Heckler & Koch on Trial for Selling Guns to Mexico Illegally

    Mexican Army g3

    Mexican soldier with an older HK33E (Yuri Cortez /AFP/Getty)

    This month Heckler & Koch employees will face legal proceedings in Germany for illegally selling firearms to Mexico.

    Six former employees, including two former executives, are on trial in Stuttgart for the violation of Germany’s War Weapons Control Act and the Foreign Trade Act. It is alleged that the company sold approximately 4,500 G36 assault rifles to Mexico between 2006 and 2009 illegally.

    The charges were initially filed eight years ago by anti-arms trade activist Jürgen Grässlin, of the RüstungInformationsBüro (Arms Information Office). It is reported that HK-made rifles were used during a number of police shootings including the shooting of students in Iguala, Guerrero.

    In the run up to the legal proceedings Heckler & Koch issued this statement in response:

    In the run-up to the trial of former employees of Heckler & Koch GmbH at Stuttgart Regional Court starting Tuesday, May 15, 2018, the company has pointed out that Heckler & Koch has not only fully cooperated since the beginning of the investigation, but has also actively contributed to the clarification of the incidents and commissioned a comprehensive special investigation. The results of this investigation report have been made available to the authorities.

    Heckler & Koch is aware of its social and legal responsibility. As a result of the incidents, the company has made drastic and extensive changes to prevent such events from occurring in the future.

    Thus, the sales strategy was fundamentally changed and new ethical standards established. Since then, our products have only been supplied to states that fulfill clear and comprehensible criteria as “green countries”. This includes states that belong to the EU or NATO, or that have association agreements with NATO and other additional requirements.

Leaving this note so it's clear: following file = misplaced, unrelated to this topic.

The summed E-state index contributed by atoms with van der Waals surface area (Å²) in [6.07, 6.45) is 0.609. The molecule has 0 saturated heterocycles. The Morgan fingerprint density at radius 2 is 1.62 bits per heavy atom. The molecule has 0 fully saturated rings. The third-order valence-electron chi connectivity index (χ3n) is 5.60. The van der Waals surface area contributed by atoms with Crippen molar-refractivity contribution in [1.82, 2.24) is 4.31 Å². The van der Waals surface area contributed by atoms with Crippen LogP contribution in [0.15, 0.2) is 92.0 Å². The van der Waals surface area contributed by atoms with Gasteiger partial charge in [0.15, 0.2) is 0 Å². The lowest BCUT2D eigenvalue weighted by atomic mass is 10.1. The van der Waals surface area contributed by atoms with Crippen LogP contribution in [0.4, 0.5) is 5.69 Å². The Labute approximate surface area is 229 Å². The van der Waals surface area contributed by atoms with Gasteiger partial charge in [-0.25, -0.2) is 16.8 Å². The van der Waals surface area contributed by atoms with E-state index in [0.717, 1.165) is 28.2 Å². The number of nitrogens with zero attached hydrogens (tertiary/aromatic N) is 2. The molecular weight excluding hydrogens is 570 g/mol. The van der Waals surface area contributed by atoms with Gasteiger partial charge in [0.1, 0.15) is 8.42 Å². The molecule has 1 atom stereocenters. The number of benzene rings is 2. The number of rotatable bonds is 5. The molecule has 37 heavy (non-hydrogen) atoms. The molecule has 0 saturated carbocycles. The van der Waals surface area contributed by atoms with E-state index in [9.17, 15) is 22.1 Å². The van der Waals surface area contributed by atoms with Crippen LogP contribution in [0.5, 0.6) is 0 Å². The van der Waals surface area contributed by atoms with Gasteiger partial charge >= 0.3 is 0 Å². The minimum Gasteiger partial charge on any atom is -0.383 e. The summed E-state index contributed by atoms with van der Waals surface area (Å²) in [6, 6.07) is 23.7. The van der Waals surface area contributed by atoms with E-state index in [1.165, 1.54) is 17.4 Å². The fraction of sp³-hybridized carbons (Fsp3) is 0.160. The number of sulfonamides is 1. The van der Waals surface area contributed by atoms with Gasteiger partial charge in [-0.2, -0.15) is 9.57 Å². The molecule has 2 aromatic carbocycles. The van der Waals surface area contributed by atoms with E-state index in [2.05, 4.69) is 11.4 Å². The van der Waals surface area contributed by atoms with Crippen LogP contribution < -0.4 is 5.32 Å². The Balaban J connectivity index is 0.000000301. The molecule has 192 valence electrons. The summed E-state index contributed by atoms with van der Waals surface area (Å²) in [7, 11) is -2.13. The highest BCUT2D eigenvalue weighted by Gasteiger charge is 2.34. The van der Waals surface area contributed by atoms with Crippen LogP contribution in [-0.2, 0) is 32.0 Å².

In addition, Heckler & Koch has pioneered internal compliance management systems that consistently increase the sense of responsibility of the company and its employees and, in addition, rigorously audit each potential distribution partner. In addition, a newly defined Code of Conduct for Employees, the guidelines on “Anti-Corruption” and “Antitrust Law” and the “Ethical Business Principles” shape the binding corporate mission statement.

    This far-reaching change is the clear signal both internally and externally that Heckler & Koch is aware of its social responsibility and accepts it with great commitment and the necessary care.

    Despite this the defendants deny the allegations in court, arguing that the firearms were delivered to the Mexican authorities who then undertook the onward sale of the guns within Mexico. The ‘green countries’ initiative the press release mentions preclude the company from selling to some major emerging markets including not just Mexico but also Israel, Brazil, India, Saudi Arabia, Egypt, Turkey and the entirety of Africa.

    When sales of the G36 to Mexico were subsequently halted, partially due to the Mexican government’s cost concerns, production of the indigenous FX-05 Xiuhcoatl began. The FX-05 owes its external appearance and some of its intrnal design to the G36.

    Sources: 1 2 3 4

    Matthew Moss


    TheFirearmBlog.com – Managing Editor
    OvertDefense.com – Managing Editor

    Matt is a British historian specialising in small arms development and military history. He has written several books and for a variety of publications in both the US and UK. He also runs Historical Firearms, a blog that explores the history, development and use of firearms. Matt is also co-founder of The Armourer’s Bench, a video series on historically significant small arms.

    Here on TFB he covers product and current military small arms news.

    Reach Matt at: [email protected]